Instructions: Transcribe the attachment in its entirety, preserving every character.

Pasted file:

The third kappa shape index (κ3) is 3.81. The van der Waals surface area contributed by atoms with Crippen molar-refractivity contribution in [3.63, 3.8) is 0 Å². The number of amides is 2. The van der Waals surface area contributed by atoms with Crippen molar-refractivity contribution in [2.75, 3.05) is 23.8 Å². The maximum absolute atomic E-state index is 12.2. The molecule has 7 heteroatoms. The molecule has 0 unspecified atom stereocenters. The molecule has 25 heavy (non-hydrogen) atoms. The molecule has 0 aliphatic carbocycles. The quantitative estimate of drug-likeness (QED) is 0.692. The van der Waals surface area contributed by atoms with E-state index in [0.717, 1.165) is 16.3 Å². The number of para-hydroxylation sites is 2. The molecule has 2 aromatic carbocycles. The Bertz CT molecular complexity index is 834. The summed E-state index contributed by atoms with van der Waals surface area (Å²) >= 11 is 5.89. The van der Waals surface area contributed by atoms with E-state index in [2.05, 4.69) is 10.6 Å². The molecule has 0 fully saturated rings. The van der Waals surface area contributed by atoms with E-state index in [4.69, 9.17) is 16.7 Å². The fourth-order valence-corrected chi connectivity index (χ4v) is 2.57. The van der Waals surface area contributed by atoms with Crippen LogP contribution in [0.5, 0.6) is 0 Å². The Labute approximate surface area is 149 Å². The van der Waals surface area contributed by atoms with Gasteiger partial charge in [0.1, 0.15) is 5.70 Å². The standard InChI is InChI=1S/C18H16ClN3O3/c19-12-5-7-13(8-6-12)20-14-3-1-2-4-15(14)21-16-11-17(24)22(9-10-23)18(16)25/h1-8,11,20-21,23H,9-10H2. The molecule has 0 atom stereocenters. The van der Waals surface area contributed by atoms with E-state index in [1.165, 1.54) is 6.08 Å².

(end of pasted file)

The third kappa shape index (κ3) is 3.81. The van der Waals surface area contributed by atoms with Crippen molar-refractivity contribution in [3.63, 3.8) is 0 Å². The number of amides is 2. The van der Waals surface area contributed by atoms with Crippen molar-refractivity contribution in [2.75, 3.05) is 23.8 Å². The maximum absolute atomic E-state index is 12.2. The molecule has 7 heteroatoms. The molecule has 0 unspecified atom stereocenters. The molecule has 25 heavy (non-hydrogen) atoms. The molecule has 0 aliphatic carbocycles. The quantitative estimate of drug-likeness (QED) is 0.692. The van der Waals surface area contributed by atoms with E-state index in [0.717, 1.165) is 16.3 Å². The number of para-hydroxylation sites is 2. The molecule has 2 aromatic carbocycles. The Bertz CT molecular complexity index is 834. The summed E-state index contributed by atoms with van der Waals surface area (Å²) >= 11 is 5.89. The van der Waals surface area contributed by atoms with E-state index in [2.05, 4.69) is 10.6 Å². The molecule has 0 fully saturated rings. The van der Waals surface area contributed by atoms with E-state index in [4.69, 9.17) is 16.7 Å². The fourth-order valence-corrected chi connectivity index (χ4v) is 2.57. The van der Waals surface area contributed by atoms with Crippen LogP contribution in [0.5, 0.6) is 0 Å². The Labute approximate surface area is 149 Å². The van der Waals surface area contributed by atoms with Gasteiger partial charge in [0.1, 0.15) is 5.70 Å². The standard InChI is InChI=1S/C18H16ClN3O3/c19-12-5-7-13(8-6-12)20-14-3-1-2-4-15(14)21-16-11-17(24)22(9-10-23)18(16)25/h1-8,11,20-21,23H,9-10H2. The molecule has 0 atom stereocenters. The van der Waals surface area contributed by atoms with E-state index in [1.165, 1.54) is 6.08 Å².